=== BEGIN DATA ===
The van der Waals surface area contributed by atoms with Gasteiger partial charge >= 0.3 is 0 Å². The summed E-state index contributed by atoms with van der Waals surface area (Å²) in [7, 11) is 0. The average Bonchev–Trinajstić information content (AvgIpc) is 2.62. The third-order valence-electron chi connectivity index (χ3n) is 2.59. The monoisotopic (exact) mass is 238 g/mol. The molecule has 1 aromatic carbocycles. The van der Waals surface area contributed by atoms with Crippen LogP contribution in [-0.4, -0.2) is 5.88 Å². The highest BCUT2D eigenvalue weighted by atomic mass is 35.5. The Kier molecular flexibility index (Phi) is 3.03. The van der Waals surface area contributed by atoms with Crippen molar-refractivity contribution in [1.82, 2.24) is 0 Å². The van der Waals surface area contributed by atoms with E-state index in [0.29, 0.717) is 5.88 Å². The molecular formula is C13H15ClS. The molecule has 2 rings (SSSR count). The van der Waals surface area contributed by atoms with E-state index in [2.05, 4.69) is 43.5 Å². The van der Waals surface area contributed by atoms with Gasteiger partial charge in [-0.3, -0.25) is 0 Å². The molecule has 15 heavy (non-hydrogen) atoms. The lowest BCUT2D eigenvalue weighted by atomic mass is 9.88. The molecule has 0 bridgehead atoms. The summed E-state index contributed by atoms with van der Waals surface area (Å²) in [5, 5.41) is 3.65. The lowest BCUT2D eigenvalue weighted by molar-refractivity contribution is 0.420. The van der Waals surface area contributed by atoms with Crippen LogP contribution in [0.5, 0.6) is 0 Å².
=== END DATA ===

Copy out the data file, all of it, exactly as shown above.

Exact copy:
The van der Waals surface area contributed by atoms with Gasteiger partial charge >= 0.3 is 0 Å². The summed E-state index contributed by atoms with van der Waals surface area (Å²) in [7, 11) is 0. The average Bonchev–Trinajstić information content (AvgIpc) is 2.62. The third-order valence-electron chi connectivity index (χ3n) is 2.59. The monoisotopic (exact) mass is 238 g/mol. The molecule has 1 aromatic carbocycles. The van der Waals surface area contributed by atoms with Crippen LogP contribution in [-0.4, -0.2) is 5.88 Å². The highest BCUT2D eigenvalue weighted by atomic mass is 35.5. The Kier molecular flexibility index (Phi) is 3.03. The van der Waals surface area contributed by atoms with Crippen molar-refractivity contribution in [1.82, 2.24) is 0 Å². The van der Waals surface area contributed by atoms with E-state index in [0.29, 0.717) is 5.88 Å². The molecular formula is C13H15ClS. The molecule has 2 rings (SSSR count). The van der Waals surface area contributed by atoms with E-state index in [2.05, 4.69) is 43.5 Å². The van der Waals surface area contributed by atoms with Gasteiger partial charge in [-0.3, -0.25) is 0 Å². The molecule has 15 heavy (non-hydrogen) atoms. The lowest BCUT2D eigenvalue weighted by atomic mass is 9.88. The molecule has 0 bridgehead atoms. The summed E-state index contributed by atoms with van der Waals surface area (Å²) in [5, 5.41) is 3.65. The lowest BCUT2D eigenvalue weighted by molar-refractivity contribution is 0.420. The van der Waals surface area contributed by atoms with Crippen LogP contribution in [0.5, 0.6) is 0 Å².